Anyone here who has COPD and TB and was treated at the Mayo Clinic?

Posted by janrn1 @janrn1, Tue, Jun 2 2:51pm

I am deciding where I can go for help with my COPD. Which clinic is best and I have newly diagnosed TB and need treatment there also. Please help

Hi @janrn1,
Allow me to tag fellow members @waterboy @djallan @windwalker @sueinmn and @danielad, who may have further information for you about finding treatment at a major treatment center for COPD and TB. You can also read some further experiences in these discussions:

– Zephyr Valve Procedure at Mayo Jacksonville and/or Scottsdale. https://connect.mayoclinic.org/discussion/zephyr-valve-procedure-at-mayo-jacksonville-andor-scottsdale/
– Recently diagnosed with active TB – what to expect? https://connect.mayoclinic.org/discussion/recently-diagnosed-with-active-tb-what-to-expect/

In the meantime, if you would like to seek help from Mayo Clinic, please call one of the appointment offices. The contact information for Minnesota, Arizona and Florida can be found here: http://mayocl.in/1mtmR63.

Janm1, which Mayo Clinic location would be the most convenient for you? How long have you been living with COPD?

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@janrn1 HI Jan, I am a lung patient – asthma, bronciectasis and mycobacteria avium complex (MAC – a relative of TB), but not a Mayo patient. What I have learned in this journey is that you need both a lung doc well-versed in your condition and an infectious disease doc, preferably people who are accustomed to working together. If you are located in an area with multi-disciplinary clinics, I would start there. While Mayo is awesome, it helps in the long run to have a local team – maybe working in tandem with the Mayo docs – that is what my brother does with his complicated asthma condition.
If you let us know where you are located, there will be someone in the group with a suggestion for you.
Sue

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@janrn1 – Welcome to Mayo Connect. I am a lung cancer survivor and have COPD. I don't use Mayo because I'm in New England and use Mass General. There is no Mayo here, or close to here. I take a train there and back. There are many fine hospitals throughout the country if either hospital is out of your range. While you hunt for a team that suits you Connect is a wonderful place to meet people who have the same problems as you do and who offer support and tips and information that can be invaluable. If there is anything that I can help with please let me know.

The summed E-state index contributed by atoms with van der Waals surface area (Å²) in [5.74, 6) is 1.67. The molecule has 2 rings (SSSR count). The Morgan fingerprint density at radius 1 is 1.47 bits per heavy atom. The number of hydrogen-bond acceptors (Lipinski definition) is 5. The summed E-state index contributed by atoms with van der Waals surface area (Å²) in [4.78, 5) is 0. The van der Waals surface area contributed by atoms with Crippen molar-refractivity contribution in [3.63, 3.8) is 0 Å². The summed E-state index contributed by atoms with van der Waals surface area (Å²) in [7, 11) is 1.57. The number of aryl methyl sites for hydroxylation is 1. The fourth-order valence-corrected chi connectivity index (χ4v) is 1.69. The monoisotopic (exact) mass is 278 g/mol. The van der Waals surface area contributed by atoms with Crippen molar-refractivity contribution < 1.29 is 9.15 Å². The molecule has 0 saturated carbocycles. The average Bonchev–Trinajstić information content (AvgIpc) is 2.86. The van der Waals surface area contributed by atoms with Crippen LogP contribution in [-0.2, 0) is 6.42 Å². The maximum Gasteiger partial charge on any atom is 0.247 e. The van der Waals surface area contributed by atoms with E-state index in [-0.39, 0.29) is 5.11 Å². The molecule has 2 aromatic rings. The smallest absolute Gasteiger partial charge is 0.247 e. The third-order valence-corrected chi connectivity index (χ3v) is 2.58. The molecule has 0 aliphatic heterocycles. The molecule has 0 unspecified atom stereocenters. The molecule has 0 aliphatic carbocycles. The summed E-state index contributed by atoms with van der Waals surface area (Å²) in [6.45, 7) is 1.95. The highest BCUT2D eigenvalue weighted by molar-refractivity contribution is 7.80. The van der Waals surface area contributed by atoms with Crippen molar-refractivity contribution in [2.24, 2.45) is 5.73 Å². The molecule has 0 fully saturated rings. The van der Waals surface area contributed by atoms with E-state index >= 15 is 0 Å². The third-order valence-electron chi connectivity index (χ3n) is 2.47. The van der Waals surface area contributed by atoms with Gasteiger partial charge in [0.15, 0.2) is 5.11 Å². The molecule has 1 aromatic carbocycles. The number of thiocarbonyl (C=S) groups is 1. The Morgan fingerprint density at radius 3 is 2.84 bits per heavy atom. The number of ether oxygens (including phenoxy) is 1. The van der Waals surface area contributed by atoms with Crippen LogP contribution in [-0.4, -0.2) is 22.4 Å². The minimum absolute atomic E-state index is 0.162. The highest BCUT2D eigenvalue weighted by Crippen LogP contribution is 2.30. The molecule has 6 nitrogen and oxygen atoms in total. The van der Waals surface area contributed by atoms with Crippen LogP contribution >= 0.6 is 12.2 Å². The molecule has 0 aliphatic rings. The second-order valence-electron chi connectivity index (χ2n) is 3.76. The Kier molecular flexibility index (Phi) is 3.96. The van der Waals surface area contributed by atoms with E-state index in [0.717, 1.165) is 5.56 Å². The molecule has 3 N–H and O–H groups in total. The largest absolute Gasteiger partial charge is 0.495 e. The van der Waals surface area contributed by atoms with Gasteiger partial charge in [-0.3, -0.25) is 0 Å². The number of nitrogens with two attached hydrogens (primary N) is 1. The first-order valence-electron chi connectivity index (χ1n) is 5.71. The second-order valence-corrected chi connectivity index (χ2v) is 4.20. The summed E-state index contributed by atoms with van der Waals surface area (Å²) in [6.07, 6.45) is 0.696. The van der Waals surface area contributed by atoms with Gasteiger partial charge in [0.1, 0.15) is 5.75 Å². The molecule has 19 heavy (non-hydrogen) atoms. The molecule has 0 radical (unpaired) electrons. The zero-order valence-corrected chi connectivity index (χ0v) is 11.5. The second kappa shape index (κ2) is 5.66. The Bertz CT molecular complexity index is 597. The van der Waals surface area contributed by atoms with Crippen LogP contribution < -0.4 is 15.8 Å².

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@sueinmn

@janrn1 HI Jan, I am a lung patient – asthma, bronciectasis and mycobacteria avium complex (MAC – a relative of TB), but not a Mayo patient. What I have learned in this journey is that you need both a lung doc well-versed in your condition and an infectious disease doc, preferably people who are accustomed to working together. If you are located in an area with multi-disciplinary clinics, I would start there. While Mayo is awesome, it helps in the long run to have a local team – maybe working in tandem with the Mayo docs – that is what my brother does with his complicated asthma condition.
If you let us know where you are located, there will be someone in the group with a suggestion for you.
Sue

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Hi Sue, I am in Lexington VA and about an hour and 30minutes away from the University Medical Center.TT
My lung culture they say will not be done until July for final results to establish MAC or TB. I do need an infectious disease wizard . I am not feeling well and can't imagine waiting 50 days for the final results. I am having a CT on Friday. Thanks for your help Sue

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@colleenyoung

Hi @janrn1,
Allow me to tag fellow members @waterboy @djallan @windwalker @sueinmn and @danielad, who may have further information for you about finding treatment at a major treatment center for COPD and TB. You can also read some further experiences in these discussions:

– Zephyr Valve Procedure at Mayo Jacksonville and/or Scottsdale. https://connect.mayoclinic.org/discussion/zephyr-valve-procedure-at-mayo-jacksonville-andor-scottsdale/
– Recently diagnosed with active TB – what to expect? https://connect.mayoclinic.org/discussion/recently-diagnosed-with-active-tb-what-to-expect/

In the meantime, if you would like to seek help from Mayo Clinic, please call one of the appointment offices. The contact information for Minnesota, Arizona and Florida can be found here: http://mayocl.in/1mtmR63.

Janm1, which Mayo Clinic location would be the most convenient for you? How long have you been living with COPD?

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I was diagnosed in August of 2015. I quit smoking that day. I read that a few of the Mayo Clinics may be better for infectious disease Doctors than others. Can you make a recommendation on which clinic is best for my situation?

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@janrn1